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Psychosocial rehabilitation after burn injuries

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VOL: 97, ISSUE: 48, PAGE NO: 47

James Partridge, DSc, MSc, MA, is chief executive, Changing Faces

The report of the National Burn Care Review, published in April (www.baps.co.uk), contained a comprehensive analysis of the state of burn care in the UK. Its findings were worrying but its analysis and proposals were confidently made, with multidisciplinary consensus, that much needed to be done to change the present arrangements.

The report of the National Burn Care Review, published in April (www.baps.co.uk), contained a comprehensive analysis of the state of burn care in the UK. Its findings were worrying but its analysis and proposals were confidently made, with multidisciplinary consensus, that much needed to be done to change the present arrangements.

In particular, the NBCR placed great importance on the psychological and psychosocial impact of burn injuries - burns are now recognised as very challenging for the individual and family, affecting self-esteem and self-confidence. While psychosocial rehabilitation should be an integral part of burn care services, there is a major gap in provision in this area, with very few burns units providing trained psychological support of any kind.

Wounds from burns and many other causes threaten the integrity of a person's self-image. Wounds to the face can be particularly problematic, but the little quality research in this field does not show a correlation between the size or location of a wound and the psychosocial distress it causes; so-called minor disfigurements can be equally or more distressing than severe conditions. The problems experienced after wounding concern traumatic shock, loss of self-belief, acute self-consciousness, difficulties in school, work and relationships, and many stem from social interaction difficulties. The effect on the family should also not be underestimated.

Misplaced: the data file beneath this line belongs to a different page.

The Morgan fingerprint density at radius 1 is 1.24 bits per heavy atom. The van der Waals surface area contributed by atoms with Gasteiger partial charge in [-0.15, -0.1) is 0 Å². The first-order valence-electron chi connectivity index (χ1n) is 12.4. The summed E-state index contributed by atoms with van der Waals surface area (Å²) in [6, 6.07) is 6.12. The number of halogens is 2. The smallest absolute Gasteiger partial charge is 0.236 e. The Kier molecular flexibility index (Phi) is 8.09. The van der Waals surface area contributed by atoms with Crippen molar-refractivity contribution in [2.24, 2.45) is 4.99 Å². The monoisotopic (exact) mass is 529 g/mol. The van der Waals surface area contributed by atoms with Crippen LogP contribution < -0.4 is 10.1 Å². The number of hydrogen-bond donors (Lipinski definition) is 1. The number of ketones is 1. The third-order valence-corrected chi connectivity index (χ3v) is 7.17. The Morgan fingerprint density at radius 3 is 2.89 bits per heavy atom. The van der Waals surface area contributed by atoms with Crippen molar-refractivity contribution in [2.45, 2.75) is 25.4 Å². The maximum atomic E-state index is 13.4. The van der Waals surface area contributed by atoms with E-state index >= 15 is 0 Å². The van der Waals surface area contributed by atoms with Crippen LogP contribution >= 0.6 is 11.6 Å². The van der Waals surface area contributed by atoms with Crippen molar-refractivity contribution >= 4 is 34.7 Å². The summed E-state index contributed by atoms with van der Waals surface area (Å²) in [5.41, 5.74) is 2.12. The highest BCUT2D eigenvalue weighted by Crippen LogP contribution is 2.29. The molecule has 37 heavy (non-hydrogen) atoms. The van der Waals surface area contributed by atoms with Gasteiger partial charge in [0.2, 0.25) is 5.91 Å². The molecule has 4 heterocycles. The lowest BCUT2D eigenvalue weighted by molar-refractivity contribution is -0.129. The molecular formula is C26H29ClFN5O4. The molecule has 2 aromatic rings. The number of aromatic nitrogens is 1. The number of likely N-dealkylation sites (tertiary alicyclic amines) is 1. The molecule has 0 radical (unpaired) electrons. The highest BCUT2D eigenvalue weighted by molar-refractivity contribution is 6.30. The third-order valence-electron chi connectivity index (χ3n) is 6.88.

The good news is that over the past 10 years there has been a real effort to develop a range of psychosocial interventions for health care professionals to choose from in tackling these problems. To name a few: the development of ways to address in-patient trauma has moved forward, as has interest in burn camps and social skills weekends as useful ways to empower children and teenagers; at the charity Changing Faces we have produced a range of self-help guides for all age groups to assist them in dealing with burn injuries. Shortly there will be an accredited postgraduate course available for specialist professionals at the University of the West of England on the management of the psychosocial aspects of disfiguring conditions - the first course is planned to start in February 2002.

Healing the inner scars left by burns and wounds needs to be a central objective for all professionals engaged in wound care. Planning from day one can make it happen successfully.

For information on the proposed postgraduate course contact Changing Faces, e-mail: info@changingfaces.co.uk or write to Changing Faces, 1 & 2 Junction Mews, London W2 1PN

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